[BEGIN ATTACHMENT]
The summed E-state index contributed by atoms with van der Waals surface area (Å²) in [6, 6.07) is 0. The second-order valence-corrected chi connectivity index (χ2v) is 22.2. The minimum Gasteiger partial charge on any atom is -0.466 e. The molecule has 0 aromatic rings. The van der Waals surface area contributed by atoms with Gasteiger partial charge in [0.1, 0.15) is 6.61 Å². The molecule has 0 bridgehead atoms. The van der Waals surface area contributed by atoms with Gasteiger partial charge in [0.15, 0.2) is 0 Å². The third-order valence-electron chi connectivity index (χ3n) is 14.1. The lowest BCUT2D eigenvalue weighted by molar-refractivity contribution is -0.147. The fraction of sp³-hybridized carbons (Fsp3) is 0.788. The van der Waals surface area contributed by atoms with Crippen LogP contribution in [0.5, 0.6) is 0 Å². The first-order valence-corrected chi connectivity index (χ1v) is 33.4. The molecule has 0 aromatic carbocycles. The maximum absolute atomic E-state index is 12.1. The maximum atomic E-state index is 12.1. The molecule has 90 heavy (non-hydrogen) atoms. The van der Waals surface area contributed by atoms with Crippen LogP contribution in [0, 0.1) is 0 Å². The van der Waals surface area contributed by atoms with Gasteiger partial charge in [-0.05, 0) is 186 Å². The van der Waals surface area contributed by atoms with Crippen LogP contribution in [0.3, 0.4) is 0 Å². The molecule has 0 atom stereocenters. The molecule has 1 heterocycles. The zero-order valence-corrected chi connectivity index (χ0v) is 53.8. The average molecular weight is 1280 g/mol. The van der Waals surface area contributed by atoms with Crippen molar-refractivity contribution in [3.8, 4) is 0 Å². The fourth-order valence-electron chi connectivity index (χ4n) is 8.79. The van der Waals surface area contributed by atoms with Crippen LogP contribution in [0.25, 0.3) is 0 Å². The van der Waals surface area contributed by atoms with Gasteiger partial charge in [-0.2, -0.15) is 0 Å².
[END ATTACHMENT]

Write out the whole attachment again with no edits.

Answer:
The summed E-state index contributed by atoms with van der Waals surface area (Å²) in [6, 6.07) is 0. The second-order valence-corrected chi connectivity index (χ2v) is 22.2. The minimum Gasteiger partial charge on any atom is -0.466 e. The molecule has 0 aromatic rings. The van der Waals surface area contributed by atoms with Gasteiger partial charge in [0.1, 0.15) is 6.61 Å². The molecule has 0 bridgehead atoms. The van der Waals surface area contributed by atoms with Gasteiger partial charge in [0.15, 0.2) is 0 Å². The third-order valence-electron chi connectivity index (χ3n) is 14.1. The lowest BCUT2D eigenvalue weighted by molar-refractivity contribution is -0.147. The fraction of sp³-hybridized carbons (Fsp3) is 0.788. The van der Waals surface area contributed by atoms with Crippen LogP contribution in [0.5, 0.6) is 0 Å². The first-order valence-corrected chi connectivity index (χ1v) is 33.4. The molecule has 0 aromatic carbocycles. The maximum absolute atomic E-state index is 12.1. The maximum atomic E-state index is 12.1. The molecule has 90 heavy (non-hydrogen) atoms. The van der Waals surface area contributed by atoms with Crippen LogP contribution in [0, 0.1) is 0 Å². The van der Waals surface area contributed by atoms with Gasteiger partial charge in [-0.05, 0) is 186 Å². The van der Waals surface area contributed by atoms with Crippen LogP contribution in [0.3, 0.4) is 0 Å². The molecule has 0 atom stereocenters. The molecule has 1 heterocycles. The zero-order valence-corrected chi connectivity index (χ0v) is 53.8. The average molecular weight is 1280 g/mol. The van der Waals surface area contributed by atoms with Crippen molar-refractivity contribution in [3.8, 4) is 0 Å². The fourth-order valence-electron chi connectivity index (χ4n) is 8.79. The van der Waals surface area contributed by atoms with Crippen LogP contribution in [0.25, 0.3) is 0 Å². The van der Waals surface area contributed by atoms with Gasteiger partial charge in [-0.2, -0.15) is 0 Å².